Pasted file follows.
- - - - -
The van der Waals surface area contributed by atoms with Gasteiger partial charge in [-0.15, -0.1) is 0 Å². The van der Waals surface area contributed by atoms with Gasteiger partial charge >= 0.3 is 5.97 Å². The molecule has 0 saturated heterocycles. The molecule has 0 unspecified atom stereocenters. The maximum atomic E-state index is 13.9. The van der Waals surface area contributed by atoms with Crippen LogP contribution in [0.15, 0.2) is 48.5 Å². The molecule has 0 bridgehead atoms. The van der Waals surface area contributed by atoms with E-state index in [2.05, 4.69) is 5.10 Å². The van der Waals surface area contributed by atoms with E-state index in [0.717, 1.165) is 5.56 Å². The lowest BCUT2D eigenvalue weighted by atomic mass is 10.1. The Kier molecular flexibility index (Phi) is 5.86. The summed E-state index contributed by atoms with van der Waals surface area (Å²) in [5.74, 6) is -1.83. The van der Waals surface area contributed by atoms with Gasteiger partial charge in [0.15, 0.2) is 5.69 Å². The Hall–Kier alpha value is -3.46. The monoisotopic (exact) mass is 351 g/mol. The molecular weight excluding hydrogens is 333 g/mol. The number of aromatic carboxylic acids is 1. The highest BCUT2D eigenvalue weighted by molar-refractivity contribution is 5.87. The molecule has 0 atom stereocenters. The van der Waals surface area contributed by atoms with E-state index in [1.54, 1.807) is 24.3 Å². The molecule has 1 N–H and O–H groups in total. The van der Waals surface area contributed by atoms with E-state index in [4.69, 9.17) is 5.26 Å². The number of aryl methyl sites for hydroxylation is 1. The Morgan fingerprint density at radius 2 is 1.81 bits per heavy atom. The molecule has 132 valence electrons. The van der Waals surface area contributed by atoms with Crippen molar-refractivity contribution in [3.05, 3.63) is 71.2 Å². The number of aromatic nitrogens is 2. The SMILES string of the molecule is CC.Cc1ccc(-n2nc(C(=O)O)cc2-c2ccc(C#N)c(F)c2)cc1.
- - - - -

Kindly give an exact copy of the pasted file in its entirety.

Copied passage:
The van der Waals surface area contributed by atoms with Gasteiger partial charge in [-0.15, -0.1) is 0 Å². The van der Waals surface area contributed by atoms with Gasteiger partial charge >= 0.3 is 5.97 Å². The molecule has 0 saturated heterocycles. The molecule has 0 unspecified atom stereocenters. The maximum atomic E-state index is 13.9. The van der Waals surface area contributed by atoms with Crippen LogP contribution in [0.15, 0.2) is 48.5 Å². The molecule has 0 bridgehead atoms. The van der Waals surface area contributed by atoms with E-state index in [2.05, 4.69) is 5.10 Å². The van der Waals surface area contributed by atoms with E-state index in [0.717, 1.165) is 5.56 Å². The lowest BCUT2D eigenvalue weighted by atomic mass is 10.1. The Kier molecular flexibility index (Phi) is 5.86. The summed E-state index contributed by atoms with van der Waals surface area (Å²) in [5.74, 6) is -1.83. The van der Waals surface area contributed by atoms with Gasteiger partial charge in [0.15, 0.2) is 5.69 Å². The Hall–Kier alpha value is -3.46. The monoisotopic (exact) mass is 351 g/mol. The molecular weight excluding hydrogens is 333 g/mol. The number of aromatic carboxylic acids is 1. The highest BCUT2D eigenvalue weighted by molar-refractivity contribution is 5.87. The molecule has 0 atom stereocenters. The van der Waals surface area contributed by atoms with E-state index in [1.54, 1.807) is 24.3 Å². The molecule has 1 N–H and O–H groups in total. The van der Waals surface area contributed by atoms with E-state index in [4.69, 9.17) is 5.26 Å². The number of aryl methyl sites for hydroxylation is 1. The Morgan fingerprint density at radius 2 is 1.81 bits per heavy atom. The molecule has 132 valence electrons. The van der Waals surface area contributed by atoms with Crippen molar-refractivity contribution in [3.05, 3.63) is 71.2 Å². The number of aromatic nitrogens is 2. The SMILES string of the molecule is CC.Cc1ccc(-n2nc(C(=O)O)cc2-c2ccc(C#N)c(F)c2)cc1.